• To answer the previous comments, some 10 years after the fact... To ignore case, we should use Dictionary.ContainsKey, incomparably faster than Dictionary.Keys.Contains (O(1) instead of O(N)), and use a case insensitive dictionary. Oct 1, 2020 at 14:43
  • 1
    @nawfal You're right: the framework protects you calling the Contains method of the KeyCollection, which calls ContainsKey. I think I prefer the more explicit ContainsKey, but now I know I should not freak out if I see a Contains in the wild. Thanks! Apr 20, 2022 at 6:19
48

A Linq-solution using Distinct() and and no grouping is:

var _people = personList
    .Select(item => new { Key = item.Key, FirstAndLastName = item.FirstAndLastName })
    .Distinct()
    .ToDictionary(item => item.Key, item => item.FirstFirstAndLastName, StringComparer.OrdinalIgnoreCase);

I don't know if it is nicer than LukeH's solution but it works as well.

3
30

This should work with lambda expression:

personList.Distinct().ToDictionary(i => i.FirstandLastName, i => i);
2
  • 2
    It must be: personList.Distinct().ToDictionary(i => i.FirstandLastName, i => i);
    – Gh61
    Aug 8, 2014 at 8:08
  • 9
    This will only work if the default IEqualityComparer for the Person class compares by first and last name, ignoring case. Otherwise write such an IEqualityComparer and use the relevant Distinct overload. Also your ToDIctionary method should take a case-insensitive comparer to match the OP's requirement.
    – Joe
    Nov 23, 2016 at 12:54
22

You can create an extension method similar to ToDictionary() with the difference being that it allows duplicates. Something like:

    public static Dictionary<TKey, TElement> SafeToDictionary<TSource, TKey, TElement>(
        this IEnumerable<TSource> source, 
        Func<TSource, TKey> keySelector, 
        Func<TSource, TElement> elementSelector, 
        IEqualityComparer<TKey> comparer = null)
    {
        var dictionary = new Dictionary<TKey, TElement>(comparer);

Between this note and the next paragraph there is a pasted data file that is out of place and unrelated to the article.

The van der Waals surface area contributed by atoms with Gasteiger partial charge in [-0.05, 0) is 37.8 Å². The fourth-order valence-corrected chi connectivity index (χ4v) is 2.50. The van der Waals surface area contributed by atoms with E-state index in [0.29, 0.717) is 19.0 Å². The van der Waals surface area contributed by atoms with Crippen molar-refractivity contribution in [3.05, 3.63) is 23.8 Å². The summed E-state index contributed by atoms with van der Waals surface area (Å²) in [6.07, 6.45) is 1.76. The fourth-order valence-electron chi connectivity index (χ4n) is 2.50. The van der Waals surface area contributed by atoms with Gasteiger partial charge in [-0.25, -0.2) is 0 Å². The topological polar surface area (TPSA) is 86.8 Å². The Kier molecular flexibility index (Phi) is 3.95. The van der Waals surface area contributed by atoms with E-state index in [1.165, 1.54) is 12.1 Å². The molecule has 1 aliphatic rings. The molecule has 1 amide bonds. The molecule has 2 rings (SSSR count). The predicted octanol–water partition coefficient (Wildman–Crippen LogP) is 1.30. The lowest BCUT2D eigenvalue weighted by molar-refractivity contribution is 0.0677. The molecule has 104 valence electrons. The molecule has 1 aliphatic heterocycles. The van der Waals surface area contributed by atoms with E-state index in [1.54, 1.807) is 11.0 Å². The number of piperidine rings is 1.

if (source == null)
        {
            return dictionary;
        }

        foreach (TSource element in source)
        {
            dictionary[keySelector(element)] = elementSelector(element);
        }

        return dictionary; 
    }

In this case, if there are duplicates, then the last value wins.

2
  • 2
    I cannot believe this answer is not the most voted. ToLookup, Distinct etc. have all dire performance implications. This is, AFAICT, the only option that performs roughly at the same speed as the original ToDictionary Oct 1, 2020 at 14:34
  • Exactly. Other answers do an extra iteration + extra memory allocation Mar 10, 2021 at 8:49
17

You can also use the ToLookup LINQ function, which you then can use almost interchangeably with a Dictionary.

_people = personList
    .ToLookup(e => e.FirstandLastName, StringComparer.OrdinalIgnoreCase);
_people.ToDictionary(kl => kl.Key, kl => kl.First()); // Potentially unnecessary

This will essentially do the GroupBy in LukeH's answer, but will give the hashing that a Dictionary provides. So, you probably don't need to convert it to a Dictionary, but just use the LINQ First function whenever you need to access the value for the key.

1
  • Wasted enumerations in between. GroupBy would be a better option (over ToLookup).
    – nawfal
    Apr 20, 2022 at 0:46
7

To handle eliminating duplicates, implement an IEqualityComparer<Person> that can be used in the Distinct() method, and then getting your dictionary will be easy. Given:

class PersonComparer : IEqualityComparer<Person>
{
    public bool Equals(Person x, Person y)
    {
        return x.FirstAndLastName.Equals(y.FirstAndLastName, StringComparison.OrdinalIgnoreCase);
    }

    public int GetHashCode(Person obj)
    {
        return obj.FirstAndLastName.ToUpper().GetHashCode();
    }
}

class Person
{
    public string FirstAndLastName { get; set; }
}

Get your dictionary: